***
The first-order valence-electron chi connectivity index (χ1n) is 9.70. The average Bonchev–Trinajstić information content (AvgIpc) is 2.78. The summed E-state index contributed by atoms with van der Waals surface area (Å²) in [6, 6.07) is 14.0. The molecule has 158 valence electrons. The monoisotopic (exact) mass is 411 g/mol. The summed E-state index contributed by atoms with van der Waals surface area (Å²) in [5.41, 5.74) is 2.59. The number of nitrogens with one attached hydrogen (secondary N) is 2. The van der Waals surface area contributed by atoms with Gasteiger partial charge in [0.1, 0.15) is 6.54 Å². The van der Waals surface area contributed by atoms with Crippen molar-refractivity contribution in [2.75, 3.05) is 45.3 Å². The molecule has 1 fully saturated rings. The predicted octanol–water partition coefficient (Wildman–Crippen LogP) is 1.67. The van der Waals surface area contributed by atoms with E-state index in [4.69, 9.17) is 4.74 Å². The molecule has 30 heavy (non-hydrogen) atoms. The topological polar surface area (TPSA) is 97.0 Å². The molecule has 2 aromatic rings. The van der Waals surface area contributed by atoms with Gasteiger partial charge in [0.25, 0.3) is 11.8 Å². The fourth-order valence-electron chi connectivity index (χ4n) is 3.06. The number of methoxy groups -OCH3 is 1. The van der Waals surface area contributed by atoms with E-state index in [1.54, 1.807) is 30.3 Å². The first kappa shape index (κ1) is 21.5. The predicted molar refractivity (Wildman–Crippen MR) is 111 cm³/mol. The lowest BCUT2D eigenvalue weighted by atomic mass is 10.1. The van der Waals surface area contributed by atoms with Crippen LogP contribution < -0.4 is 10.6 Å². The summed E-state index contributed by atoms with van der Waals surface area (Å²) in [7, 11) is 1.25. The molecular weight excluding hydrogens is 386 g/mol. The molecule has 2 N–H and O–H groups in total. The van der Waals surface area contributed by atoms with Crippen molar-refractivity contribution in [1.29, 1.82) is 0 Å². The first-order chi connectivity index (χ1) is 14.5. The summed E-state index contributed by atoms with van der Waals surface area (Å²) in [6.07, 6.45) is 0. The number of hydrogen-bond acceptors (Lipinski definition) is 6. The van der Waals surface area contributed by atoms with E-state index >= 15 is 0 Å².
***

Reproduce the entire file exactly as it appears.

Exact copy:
The first-order valence-electron chi connectivity index (χ1n) is 9.70. The average Bonchev–Trinajstić information content (AvgIpc) is 2.78. The summed E-state index contributed by atoms with van der Waals surface area (Å²) in [6, 6.07) is 14.0. The molecule has 158 valence electrons. The monoisotopic (exact) mass is 411 g/mol. The summed E-state index contributed by atoms with van der Waals surface area (Å²) in [5.41, 5.74) is 2.59. The number of nitrogens with one attached hydrogen (secondary N) is 2. The van der Waals surface area contributed by atoms with Gasteiger partial charge in [0.1, 0.15) is 6.54 Å². The van der Waals surface area contributed by atoms with Crippen molar-refractivity contribution in [2.75, 3.05) is 45.3 Å². The molecule has 1 fully saturated rings. The predicted octanol–water partition coefficient (Wildman–Crippen LogP) is 1.67. The van der Waals surface area contributed by atoms with E-state index in [4.69, 9.17) is 4.74 Å². The molecule has 30 heavy (non-hydrogen) atoms. The topological polar surface area (TPSA) is 97.0 Å². The molecule has 2 aromatic rings. The van der Waals surface area contributed by atoms with Gasteiger partial charge in [0.25, 0.3) is 11.8 Å². The fourth-order valence-electron chi connectivity index (χ4n) is 3.06. The number of methoxy groups -OCH3 is 1. The van der Waals surface area contributed by atoms with E-state index in [1.54, 1.807) is 30.3 Å². The first kappa shape index (κ1) is 21.5. The predicted molar refractivity (Wildman–Crippen MR) is 111 cm³/mol. The lowest BCUT2D eigenvalue weighted by atomic mass is 10.1. The van der Waals surface area contributed by atoms with Crippen LogP contribution < -0.4 is 10.6 Å². The summed E-state index contributed by atoms with van der Waals surface area (Å²) in [7, 11) is 1.25. The molecular weight excluding hydrogens is 386 g/mol. The molecule has 2 N–H and O–H groups in total. The van der Waals surface area contributed by atoms with Crippen molar-refractivity contribution in [1.29, 1.82) is 0 Å². The first-order chi connectivity index (χ1) is 14.5. The summed E-state index contributed by atoms with van der Waals surface area (Å²) in [6.07, 6.45) is 0. The number of hydrogen-bond acceptors (Lipinski definition) is 6. The van der Waals surface area contributed by atoms with E-state index >= 15 is 0 Å².